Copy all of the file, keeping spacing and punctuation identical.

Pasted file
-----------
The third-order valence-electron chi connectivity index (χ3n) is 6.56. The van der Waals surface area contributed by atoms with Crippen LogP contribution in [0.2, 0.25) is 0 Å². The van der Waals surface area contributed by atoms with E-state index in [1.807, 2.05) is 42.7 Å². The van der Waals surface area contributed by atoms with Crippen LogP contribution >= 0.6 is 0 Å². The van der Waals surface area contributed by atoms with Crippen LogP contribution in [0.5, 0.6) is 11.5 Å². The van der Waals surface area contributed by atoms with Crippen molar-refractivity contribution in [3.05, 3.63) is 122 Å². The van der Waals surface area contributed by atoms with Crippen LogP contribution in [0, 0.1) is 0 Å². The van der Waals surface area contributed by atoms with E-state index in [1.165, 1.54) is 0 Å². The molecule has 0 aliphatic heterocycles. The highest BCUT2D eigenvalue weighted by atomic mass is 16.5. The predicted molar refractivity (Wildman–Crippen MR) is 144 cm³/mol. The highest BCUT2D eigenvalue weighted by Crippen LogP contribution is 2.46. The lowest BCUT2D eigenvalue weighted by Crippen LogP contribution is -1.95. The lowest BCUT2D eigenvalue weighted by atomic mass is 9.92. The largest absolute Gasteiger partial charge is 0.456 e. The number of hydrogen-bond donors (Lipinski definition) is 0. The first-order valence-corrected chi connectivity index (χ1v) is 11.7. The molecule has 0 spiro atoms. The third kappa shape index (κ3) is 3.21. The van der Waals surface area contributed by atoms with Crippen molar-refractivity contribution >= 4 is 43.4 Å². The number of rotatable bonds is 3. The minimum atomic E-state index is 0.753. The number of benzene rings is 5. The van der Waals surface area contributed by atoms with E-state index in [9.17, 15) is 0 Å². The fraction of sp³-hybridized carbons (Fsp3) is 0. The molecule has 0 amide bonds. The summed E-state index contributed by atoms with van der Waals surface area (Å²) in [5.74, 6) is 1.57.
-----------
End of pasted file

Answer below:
The third-order valence-electron chi connectivity index (χ3n) is 6.56. The van der Waals surface area contributed by atoms with Crippen LogP contribution in [0.2, 0.25) is 0 Å². The van der Waals surface area contributed by atoms with E-state index in [1.807, 2.05) is 42.7 Å². The van der Waals surface area contributed by atoms with Crippen LogP contribution >= 0.6 is 0 Å². The van der Waals surface area contributed by atoms with Crippen LogP contribution in [0.5, 0.6) is 11.5 Å². The van der Waals surface area contributed by atoms with Crippen molar-refractivity contribution in [3.05, 3.63) is 122 Å². The van der Waals surface area contributed by atoms with Crippen LogP contribution in [0, 0.1) is 0 Å². The van der Waals surface area contributed by atoms with E-state index in [1.165, 1.54) is 0 Å². The molecule has 0 aliphatic heterocycles. The highest BCUT2D eigenvalue weighted by atomic mass is 16.5. The predicted molar refractivity (Wildman–Crippen MR) is 144 cm³/mol. The highest BCUT2D eigenvalue weighted by Crippen LogP contribution is 2.46. The lowest BCUT2D eigenvalue weighted by Crippen LogP contribution is -1.95. The lowest BCUT2D eigenvalue weighted by atomic mass is 9.92. The largest absolute Gasteiger partial charge is 0.456 e. The number of hydrogen-bond donors (Lipinski definition) is 0. The first-order valence-corrected chi connectivity index (χ1v) is 11.7. The molecule has 0 spiro atoms. The third kappa shape index (κ3) is 3.21. The van der Waals surface area contributed by atoms with Crippen molar-refractivity contribution >= 4 is 43.4 Å². The number of rotatable bonds is 3. The minimum atomic E-state index is 0.753. The number of benzene rings is 5. The van der Waals surface area contributed by atoms with E-state index in [9.17, 15) is 0 Å². The fraction of sp³-hybridized carbons (Fsp3) is 0. The molecule has 0 amide bonds. The summed E-state index contributed by atoms with van der Waals surface area (Å²) in [5.74, 6) is 1.57.